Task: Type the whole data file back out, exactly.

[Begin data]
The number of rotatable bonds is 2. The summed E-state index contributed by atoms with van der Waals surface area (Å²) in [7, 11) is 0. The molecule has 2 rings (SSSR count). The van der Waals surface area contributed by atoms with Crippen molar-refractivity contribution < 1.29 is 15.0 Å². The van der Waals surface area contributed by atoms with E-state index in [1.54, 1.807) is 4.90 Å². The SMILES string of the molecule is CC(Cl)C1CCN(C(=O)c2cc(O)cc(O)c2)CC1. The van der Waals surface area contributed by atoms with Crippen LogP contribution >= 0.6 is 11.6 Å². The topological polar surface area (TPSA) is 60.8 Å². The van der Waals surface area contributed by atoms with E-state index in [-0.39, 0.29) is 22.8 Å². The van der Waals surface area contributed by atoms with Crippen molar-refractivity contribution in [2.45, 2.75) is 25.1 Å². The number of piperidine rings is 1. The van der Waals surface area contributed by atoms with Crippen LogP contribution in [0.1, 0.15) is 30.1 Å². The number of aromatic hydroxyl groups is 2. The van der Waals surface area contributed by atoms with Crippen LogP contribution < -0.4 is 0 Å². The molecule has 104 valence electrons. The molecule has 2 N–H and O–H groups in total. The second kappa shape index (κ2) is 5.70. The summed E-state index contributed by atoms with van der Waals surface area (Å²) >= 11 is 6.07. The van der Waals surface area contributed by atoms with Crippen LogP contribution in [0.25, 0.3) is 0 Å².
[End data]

The number of rotatable bonds is 2. The summed E-state index contributed by atoms with van der Waals surface area (Å²) in [7, 11) is 0. The molecule has 2 rings (SSSR count). The van der Waals surface area contributed by atoms with Crippen molar-refractivity contribution < 1.29 is 15.0 Å². The van der Waals surface area contributed by atoms with E-state index in [1.54, 1.807) is 4.90 Å². The SMILES string of the molecule is CC(Cl)C1CCN(C(=O)c2cc(O)cc(O)c2)CC1. The van der Waals surface area contributed by atoms with Crippen LogP contribution >= 0.6 is 11.6 Å². The topological polar surface area (TPSA) is 60.8 Å². The van der Waals surface area contributed by atoms with E-state index in [-0.39, 0.29) is 22.8 Å². The van der Waals surface area contributed by atoms with Crippen molar-refractivity contribution in [2.45, 2.75) is 25.1 Å². The number of piperidine rings is 1. The van der Waals surface area contributed by atoms with Crippen LogP contribution in [0.1, 0.15) is 30.1 Å². The number of aromatic hydroxyl groups is 2. The van der Waals surface area contributed by atoms with Crippen LogP contribution < -0.4 is 0 Å². The molecule has 104 valence electrons. The molecule has 2 N–H and O–H groups in total. The second kappa shape index (κ2) is 5.70. The summed E-state index contributed by atoms with van der Waals surface area (Å²) >= 11 is 6.07. The van der Waals surface area contributed by atoms with Crippen LogP contribution in [0.25, 0.3) is 0 Å².